The EcoLab contains a great variety of plants, both native (from Indiana; 260+ species) and non-native (60+ species). This great diversity is the result of several events that have impacted the landscape: geology, presettlement history, the Jensen design, and contemporary restoration efforts.
Geology Affects Biology
Central Indiana is part of the Tipton till plain, distinguished by bedrock covered by a very thick layer of glacial till from the relatively recent (12,000 years ago) Wisconsonian ice sheet (Camp and Richardson 1999). As glacial meltwater poured down the White River drainage, including Crooked Creek, its meandering carved the floodplain and escarpment that characterize the EcoLab’s topography – the bluff and lowland forest. This prehistoric glacial activity contributed to the establishment of the four distinct habitat types found in the EcoLab today:
- Bluff – the steep escarpment at the southern boundary of the EcoLab, carved by the meandering of Crooked Creek
- Wetlands – located in the floodplain where the ground elevation changes and groundwater meets the surface, like along the base of the bluff and more subtle topographic changes elsewhere
- Lowland forest – a floodplain forest along the northern panhandle of the Marian University EcoLab
- Prairie/riparian – along Crooked Creek and includes recreational turf grass soccer and softball fields
Presettlement History and the Jensen Design
Central Indiana was originally part of a vast deciduous forest that varied in moisture gradients and exposure and covered most of Indiana (Blewett and Potzger 1951). Dominant species of the presettlement forest in Marion County included Sugar Maple (Acer saccharum), American Beech (Fagus grandiflora), Ash (Fraxinus spp.), Hickory (Carya spp.), and Oak (Quercus alba, borealis, and others) (Blewett and Potzger 1951).
Much of this vast forest, including the property that is now the EcoLab, was converted to agriculture early in the 19th Century. A large portion of the EcoLab was purchased in 1910 by Indianapolis 500 founder James A. Allison to build his summer estate, “Riverdale.” Allison commissioned the landscape architect, Jens Jensen, known for his use of native plants in “natural” groupings, to design the landscape. Jensen designed five man-made lakes, a large meadow, several wetland areas and spring-fed water features, and various structures such as cobblestone bridges, two sets of limestone steps, and a colonnade for Riverdale, completed in 1914 (Roth 2003). The Jensen landscape was maintained by Allison until his death in 1928.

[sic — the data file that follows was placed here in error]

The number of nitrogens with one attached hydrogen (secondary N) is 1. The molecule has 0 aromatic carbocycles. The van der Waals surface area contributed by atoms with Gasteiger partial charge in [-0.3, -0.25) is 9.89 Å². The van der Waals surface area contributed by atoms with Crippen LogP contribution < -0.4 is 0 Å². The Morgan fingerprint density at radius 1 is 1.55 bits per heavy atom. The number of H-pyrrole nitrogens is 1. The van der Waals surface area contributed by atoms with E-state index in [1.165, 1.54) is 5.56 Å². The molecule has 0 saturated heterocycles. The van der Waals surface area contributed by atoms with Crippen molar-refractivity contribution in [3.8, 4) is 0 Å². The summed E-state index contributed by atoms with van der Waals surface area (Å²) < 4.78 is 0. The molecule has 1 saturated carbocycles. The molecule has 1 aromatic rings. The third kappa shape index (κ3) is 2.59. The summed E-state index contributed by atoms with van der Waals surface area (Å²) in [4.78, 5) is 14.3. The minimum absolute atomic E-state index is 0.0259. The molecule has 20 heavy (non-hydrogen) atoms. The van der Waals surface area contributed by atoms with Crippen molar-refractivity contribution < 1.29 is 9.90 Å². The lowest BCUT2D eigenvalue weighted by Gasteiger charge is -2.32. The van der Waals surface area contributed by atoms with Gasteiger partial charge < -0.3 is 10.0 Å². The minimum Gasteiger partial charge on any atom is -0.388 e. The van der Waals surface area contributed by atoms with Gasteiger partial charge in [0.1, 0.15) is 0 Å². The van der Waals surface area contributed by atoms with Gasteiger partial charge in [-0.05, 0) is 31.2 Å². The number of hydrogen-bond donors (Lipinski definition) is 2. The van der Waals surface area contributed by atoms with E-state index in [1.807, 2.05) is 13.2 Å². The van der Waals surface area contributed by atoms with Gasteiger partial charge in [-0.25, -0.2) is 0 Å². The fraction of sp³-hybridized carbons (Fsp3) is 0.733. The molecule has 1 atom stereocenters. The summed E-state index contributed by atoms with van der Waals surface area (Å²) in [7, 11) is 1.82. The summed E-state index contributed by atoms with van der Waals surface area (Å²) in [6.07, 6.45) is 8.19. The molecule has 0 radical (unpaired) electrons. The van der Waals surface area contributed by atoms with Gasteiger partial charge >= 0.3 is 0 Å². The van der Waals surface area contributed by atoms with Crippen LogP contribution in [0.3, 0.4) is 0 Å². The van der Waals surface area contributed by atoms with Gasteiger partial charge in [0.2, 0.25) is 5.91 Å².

Contemporary Restoration Efforts
In 1937, the Sisters of St. Francis of Oldenburg, Indiana acquired the Allison Estate and established Marian University in Indianapolis. By 1949, the college consisted of classrooms, administrative offices, a chapel, assembly rooms, and a library. The area now called the “EcoLab” had begun to be used for educational purposes for the students.
Rehabilitation work began in the spring of 2000, led by Dr. David Benson. Honeysuckle that covered about 85 percent of the understory area was removed as well as other non-natives such as bittersweet and buckthorn, followed by several large planting projects. Over 4,000 cubic yards of fill were excavated to restore the Jensen designed roads to their original alignment. The EcoLab now has over 1.5 miles of trail in its 55 acres and environmental restoration is continuing.